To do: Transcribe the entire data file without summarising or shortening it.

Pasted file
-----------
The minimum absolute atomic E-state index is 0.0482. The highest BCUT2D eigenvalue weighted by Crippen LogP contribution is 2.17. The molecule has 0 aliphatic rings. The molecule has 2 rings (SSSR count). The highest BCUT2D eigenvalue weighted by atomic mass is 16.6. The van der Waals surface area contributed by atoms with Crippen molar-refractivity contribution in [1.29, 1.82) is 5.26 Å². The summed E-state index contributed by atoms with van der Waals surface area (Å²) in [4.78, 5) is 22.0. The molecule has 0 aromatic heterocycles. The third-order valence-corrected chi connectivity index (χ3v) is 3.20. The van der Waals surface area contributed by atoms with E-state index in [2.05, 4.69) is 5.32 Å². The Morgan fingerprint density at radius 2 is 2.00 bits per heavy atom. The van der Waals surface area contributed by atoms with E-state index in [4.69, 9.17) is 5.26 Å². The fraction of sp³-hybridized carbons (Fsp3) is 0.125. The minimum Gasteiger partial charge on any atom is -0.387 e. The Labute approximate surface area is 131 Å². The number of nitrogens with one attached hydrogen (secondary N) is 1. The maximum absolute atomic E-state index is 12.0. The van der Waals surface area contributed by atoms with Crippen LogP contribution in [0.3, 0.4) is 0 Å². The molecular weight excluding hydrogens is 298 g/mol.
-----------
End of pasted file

The minimum absolute atomic E-state index is 0.0482. The highest BCUT2D eigenvalue weighted by Crippen LogP contribution is 2.17. The molecule has 0 aliphatic rings. The molecule has 2 rings (SSSR count). The highest BCUT2D eigenvalue weighted by atomic mass is 16.6. The van der Waals surface area contributed by atoms with Crippen molar-refractivity contribution in [1.29, 1.82) is 5.26 Å². The summed E-state index contributed by atoms with van der Waals surface area (Å²) in [4.78, 5) is 22.0. The molecule has 0 aromatic heterocycles. The third-order valence-corrected chi connectivity index (χ3v) is 3.20. The van der Waals surface area contributed by atoms with E-state index in [2.05, 4.69) is 5.32 Å². The Morgan fingerprint density at radius 2 is 2.00 bits per heavy atom. The van der Waals surface area contributed by atoms with E-state index in [4.69, 9.17) is 5.26 Å². The fraction of sp³-hybridized carbons (Fsp3) is 0.125. The minimum Gasteiger partial charge on any atom is -0.387 e. The Labute approximate surface area is 131 Å². The number of nitrogens with one attached hydrogen (secondary N) is 1. The maximum absolute atomic E-state index is 12.0. The van der Waals surface area contributed by atoms with Crippen LogP contribution in [0.3, 0.4) is 0 Å². The molecular weight excluding hydrogens is 298 g/mol.